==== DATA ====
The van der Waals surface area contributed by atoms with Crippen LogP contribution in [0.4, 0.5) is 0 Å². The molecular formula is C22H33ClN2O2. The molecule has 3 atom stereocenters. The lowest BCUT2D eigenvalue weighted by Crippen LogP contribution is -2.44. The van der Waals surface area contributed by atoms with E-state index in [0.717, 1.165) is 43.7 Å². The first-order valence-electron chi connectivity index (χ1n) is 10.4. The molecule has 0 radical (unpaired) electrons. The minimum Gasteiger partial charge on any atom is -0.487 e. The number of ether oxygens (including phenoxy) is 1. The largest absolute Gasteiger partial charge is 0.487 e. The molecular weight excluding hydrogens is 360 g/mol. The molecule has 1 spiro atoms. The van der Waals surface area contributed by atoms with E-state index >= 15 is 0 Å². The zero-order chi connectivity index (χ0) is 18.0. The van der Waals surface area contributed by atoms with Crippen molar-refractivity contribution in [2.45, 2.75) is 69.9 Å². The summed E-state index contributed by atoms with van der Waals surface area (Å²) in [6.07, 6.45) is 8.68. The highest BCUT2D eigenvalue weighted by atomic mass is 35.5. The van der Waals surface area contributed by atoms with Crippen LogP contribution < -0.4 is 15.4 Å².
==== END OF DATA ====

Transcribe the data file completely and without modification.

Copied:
The van der Waals surface area contributed by atoms with Crippen LogP contribution in [0.4, 0.5) is 0 Å². The molecular formula is C22H33ClN2O2. The molecule has 3 atom stereocenters. The lowest BCUT2D eigenvalue weighted by Crippen LogP contribution is -2.44. The van der Waals surface area contributed by atoms with E-state index in [0.717, 1.165) is 43.7 Å². The first-order valence-electron chi connectivity index (χ1n) is 10.4. The molecule has 0 radical (unpaired) electrons. The minimum Gasteiger partial charge on any atom is -0.487 e. The number of ether oxygens (including phenoxy) is 1. The largest absolute Gasteiger partial charge is 0.487 e. The molecular weight excluding hydrogens is 360 g/mol. The molecule has 1 spiro atoms. The van der Waals surface area contributed by atoms with E-state index >= 15 is 0 Å². The zero-order chi connectivity index (χ0) is 18.0. The van der Waals surface area contributed by atoms with Crippen molar-refractivity contribution in [2.45, 2.75) is 69.9 Å². The summed E-state index contributed by atoms with van der Waals surface area (Å²) in [6.07, 6.45) is 8.68. The highest BCUT2D eigenvalue weighted by atomic mass is 35.5. The van der Waals surface area contributed by atoms with Crippen LogP contribution < -0.4 is 15.4 Å².